What Is a Bruise?
A bruise, also called a contusion happens when a part of the body is injured and blood from the damaged blood vessels leaks out. With no place to go, the blood gets trapped under the skin, forming a red or purplish mark that’s tender when you touch it — a bruise.
Bruises can happen for many reasons, but most are the result of bumping and banging into things — or having things bump and bang into you.
Anyone can get a bruise. Some people bruise easily, while others don’t. Why? Bruising depends on several things, such as:
- how tough the skin tissue is
- whether someone has certain diseases or conditions
- whether a person’s taking certain medications
Also, blood vessels tend to become fragile as people get older, which is why elderly people tend to bruise more easily.
How Can I Help Myself Feel Better?
Apply a cold compress to the bruise to help slow down the blood that’s flowing to the area, which decreases the amount of blood that ends up leaking into the tissues. It also helps keep the inflammation and swelling down. All you have to do is apply cold to the bruise for 15 to 20 minutes every hour for a day or two after the bruise appears.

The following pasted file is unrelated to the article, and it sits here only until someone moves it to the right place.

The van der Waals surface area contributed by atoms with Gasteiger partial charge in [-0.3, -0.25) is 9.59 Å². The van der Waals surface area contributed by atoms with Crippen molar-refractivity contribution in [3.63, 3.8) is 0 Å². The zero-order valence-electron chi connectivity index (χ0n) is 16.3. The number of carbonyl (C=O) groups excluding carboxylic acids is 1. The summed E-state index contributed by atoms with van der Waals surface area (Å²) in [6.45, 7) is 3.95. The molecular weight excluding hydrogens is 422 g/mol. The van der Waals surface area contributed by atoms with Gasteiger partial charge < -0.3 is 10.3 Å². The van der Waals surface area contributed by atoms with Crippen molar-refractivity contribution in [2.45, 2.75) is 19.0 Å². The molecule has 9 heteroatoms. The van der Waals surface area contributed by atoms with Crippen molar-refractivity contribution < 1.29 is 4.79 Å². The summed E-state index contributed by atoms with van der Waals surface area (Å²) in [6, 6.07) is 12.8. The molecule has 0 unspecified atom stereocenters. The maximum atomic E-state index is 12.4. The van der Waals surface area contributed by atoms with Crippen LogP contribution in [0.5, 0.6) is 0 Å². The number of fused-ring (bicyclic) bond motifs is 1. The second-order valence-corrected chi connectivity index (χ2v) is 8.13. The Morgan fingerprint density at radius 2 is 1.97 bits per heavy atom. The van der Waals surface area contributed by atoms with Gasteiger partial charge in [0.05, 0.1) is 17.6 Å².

To reduce swelling and bruising, elevate the bruised area above the level of your heart. In other words, if the bruise is on your shin, lie down on a couch or bed and prop up your leg. This will help prevent blood from pooling in the area because more of the blood will flow back toward your heart. If you keep standing, more blood will flow to your bruised shin and the bruise will be larger.
Take acetaminophen for pain, if needed.
When Should I Call the Doctor?
Minor bruises are easily treated, but it’s probably best to talk to a doctor if:
- A bruise isn’t improving after 2 weeks.
- You bruise often and bruises seem to develop for no known reasons.
- Your bruise is swelling and very painful.
- You can’t move a joint or you think you may have a broken bone.
- The bruise is near your eye and you have difficulty moving your eyes or seeing.
Can Bruises Be Prevented?
Bruises are kind of hard to avoid completely. But if you’re playing sports, riding your bike, inline skating, or doing anything where you might bump, bang, crash, or smash into something, it’s smart to wear protective gear like pads, shin guards, and helmets. Taking just a few extra seconds to put on that gear might save you from a couple of weeks of aches and pains.